Since both gwern and wedrifed thought I was asking for reassurance

No I didn't - and I gave neither reassurance nor the the reverse. I questioned and attempted to correct emphasis on finding Algernon based 'research'. We don't have anything of the sort when it comes to specific techniques like this, such research would be difficult to the point of implausibility and not of much practical benefit if we had it. It would satisfy our historic curiosity but little more. Research on the actual effects of the technique on humans screens off questions of why our brains don't have equivalent methods in place.

My apologies for misreading. Yes, Algernon's Law motivates the research (in addition to "my brain is important and this is weird," and other motivations); but research shouldn't be focused on whether the mechanisms were available in the EEA unless that evidential node is among the low-hanging fruit, as far as ease of research and large likelihood ratios go.

I want to hear gwern's research into the Algernon problem for it, first.

I hypotheses about why things avoid the Algernon problem generalize and attributing a specific technique or tool to any given Algernon bipass is largely a matter of telling just so stories. Far, far more interesting (or failing that more useful) is what research gwern can find whether this stuff works and is safe. We don't need him to find an excuse for it to work and he doesn't have enough information available to make strong credible claims about Algernon's law as applied to TDCS.

Here's a company (soon) selling a DIY kit to build your own.

I'll believe it when I see it. It currently looks like a market research page scouting for interest.

I'd definitely use this if I could get it. It is far less invasive and even potentially cheaper (over a reasonable term) than the cerebrolysin injections I give myself.

Would you mind going over your cerebrolysin injections a bit?


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I'll begin to build such a device together with a friend in two weeks earliest. We planned on it before, and I'm quite certain he's capable of building the circuit necessary for this (he has good experience with soldering, a solid understanding of the underlying physics and is curious enough to get the thing done). I'll let you know when I achieved something interesting.

[-][anonymous]9y 2

It might be worthwhile to set up a dead man's switch that posts a comment if you don't disable it. In the event that something like this goes badly, you might not wind up in a state capable of warning others.

Making these would be a fun activity for a meetup.

[-][anonymous]5y 0

I've tried it, administered by JARRYD HORVATH, they guy who ironically authored the meta analyses showing TCDS doesn't do a whole lot or it's inconsistent. It was a weird experience

If anyone is interested, a list of tDCS clinical trials can be found here

I've got several prototype devices for doing this. I'm having someone else sort through promising abstracts. If anyone has any experiments to try or any other questions let me know. I don't have the facilities to do proper studies of any sort, nor do I have an licensing or legal authority to conduct any studies. But I'll gladly answer things from a guy-in-his-basement perspective.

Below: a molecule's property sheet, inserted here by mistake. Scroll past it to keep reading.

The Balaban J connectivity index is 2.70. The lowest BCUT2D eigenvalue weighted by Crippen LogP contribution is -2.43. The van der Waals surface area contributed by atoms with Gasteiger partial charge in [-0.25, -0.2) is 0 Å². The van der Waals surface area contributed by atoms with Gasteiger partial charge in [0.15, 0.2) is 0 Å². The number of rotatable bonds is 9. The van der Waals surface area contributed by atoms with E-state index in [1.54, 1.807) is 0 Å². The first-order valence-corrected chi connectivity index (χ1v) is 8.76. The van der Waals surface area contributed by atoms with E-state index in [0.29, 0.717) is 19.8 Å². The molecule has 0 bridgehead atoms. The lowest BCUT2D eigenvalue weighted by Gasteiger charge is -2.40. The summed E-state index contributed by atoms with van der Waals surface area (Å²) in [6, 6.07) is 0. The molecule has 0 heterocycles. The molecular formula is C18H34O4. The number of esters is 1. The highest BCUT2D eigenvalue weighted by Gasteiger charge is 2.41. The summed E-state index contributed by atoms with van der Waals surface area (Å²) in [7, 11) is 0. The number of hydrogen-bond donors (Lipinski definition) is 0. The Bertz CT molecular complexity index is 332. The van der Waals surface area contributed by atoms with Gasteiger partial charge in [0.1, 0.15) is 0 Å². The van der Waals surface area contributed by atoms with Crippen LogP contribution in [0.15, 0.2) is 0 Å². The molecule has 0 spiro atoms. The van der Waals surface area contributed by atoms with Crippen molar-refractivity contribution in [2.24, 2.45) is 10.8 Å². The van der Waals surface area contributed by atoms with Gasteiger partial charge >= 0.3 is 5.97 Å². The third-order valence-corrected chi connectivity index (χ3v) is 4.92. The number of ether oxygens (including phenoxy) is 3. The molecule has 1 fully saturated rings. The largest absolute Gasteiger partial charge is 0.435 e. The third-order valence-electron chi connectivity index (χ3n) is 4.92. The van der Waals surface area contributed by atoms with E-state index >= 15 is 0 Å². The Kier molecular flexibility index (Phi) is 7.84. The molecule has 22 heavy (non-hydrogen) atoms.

So, can I get the benefit of this stuff by getting a 9v battery, wiring it to my head and maybe adding some salt water for conduction? Or does it require a different voltage?

There doesn't seem to be too much risk. The threshold for damage is higher than the threshold for pain, at least from what I can understand.

My building of one is going slowly. I want to read more of the literature first. I'm documenting my build here.

No thanks, but I'll volunteer for the DYI transcranial magnetic stimulation if there's such a thing.


You are being invited to participate in a research study conducted by the University of Pennsylvania. Your participation is voluntary which means you can choose whether or not you want to participate.

The Laboratory of Cognition and Neural Stimulation at the University of Pennsylvania is involved in research using transcranial direct current stimulation (tDCS). In recent years this technology has increased in popularity, and evidence suggests that some individuals may be constructing their own stimulators for personal use. We are interested in examining the reasons behind this. Please answer the questions below, and email them to to give us insight into why people make their own tDCS machines.


  1. Where did you first learn about tDCS?
  2. Have you built your own tDCS machine?
  3. Where did you get the information to build the machine?
  4. Why did you want to try brain stimulation?
  5. How long have you been using tDCS?
  6. What were your experiences with this technology?
  7. Did you ever experience any side-effects?

The research team may use information about you collected from your responses. By completing the questionnaire, you are giving your consent to participate in this study. Once you email us, your responses are not considered confidential since emails do not protect confidentiality.


Research Specialist Laboratory of Cognition and Neural Stimulation University of Pennsylvania

I would trust this much more if the email address had the domain.

Or if it demonstrated a modicum of context-awareness, i.e. not posting "you are being invited" on a public forum. Or if Research Specialist had a name. Or if it got the name of the laboratory right. Or...